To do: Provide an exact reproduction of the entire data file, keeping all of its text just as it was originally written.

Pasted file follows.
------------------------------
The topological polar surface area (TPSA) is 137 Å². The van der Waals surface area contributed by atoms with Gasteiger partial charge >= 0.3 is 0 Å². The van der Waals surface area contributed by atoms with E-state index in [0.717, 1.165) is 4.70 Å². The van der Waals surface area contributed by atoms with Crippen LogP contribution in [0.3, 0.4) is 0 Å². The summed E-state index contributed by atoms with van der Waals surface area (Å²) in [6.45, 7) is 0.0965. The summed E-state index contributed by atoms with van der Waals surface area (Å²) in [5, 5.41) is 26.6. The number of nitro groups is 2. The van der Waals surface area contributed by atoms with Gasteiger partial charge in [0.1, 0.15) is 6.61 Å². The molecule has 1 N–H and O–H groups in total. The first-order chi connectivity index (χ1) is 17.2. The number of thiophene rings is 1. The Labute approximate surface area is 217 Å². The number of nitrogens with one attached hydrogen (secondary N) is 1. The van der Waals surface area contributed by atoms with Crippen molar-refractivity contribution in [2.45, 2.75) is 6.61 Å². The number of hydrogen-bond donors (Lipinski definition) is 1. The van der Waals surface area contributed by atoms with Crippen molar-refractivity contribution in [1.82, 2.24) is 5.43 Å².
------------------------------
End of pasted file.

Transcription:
The topological polar surface area (TPSA) is 137 Å². The van der Waals surface area contributed by atoms with Gasteiger partial charge >= 0.3 is 0 Å². The van der Waals surface area contributed by atoms with E-state index in [0.717, 1.165) is 4.70 Å². The van der Waals surface area contributed by atoms with Crippen LogP contribution in [0.3, 0.4) is 0 Å². The summed E-state index contributed by atoms with van der Waals surface area (Å²) in [6.45, 7) is 0.0965. The summed E-state index contributed by atoms with van der Waals surface area (Å²) in [5, 5.41) is 26.6. The number of nitro groups is 2. The van der Waals surface area contributed by atoms with Gasteiger partial charge in [0.1, 0.15) is 6.61 Å². The molecule has 1 N–H and O–H groups in total. The first-order chi connectivity index (χ1) is 17.2. The number of thiophene rings is 1. The Labute approximate surface area is 217 Å². The number of nitrogens with one attached hydrogen (secondary N) is 1. The van der Waals surface area contributed by atoms with Crippen molar-refractivity contribution in [2.45, 2.75) is 6.61 Å². The number of hydrogen-bond donors (Lipinski definition) is 1. The van der Waals surface area contributed by atoms with Crippen molar-refractivity contribution in [1.82, 2.24) is 5.43 Å².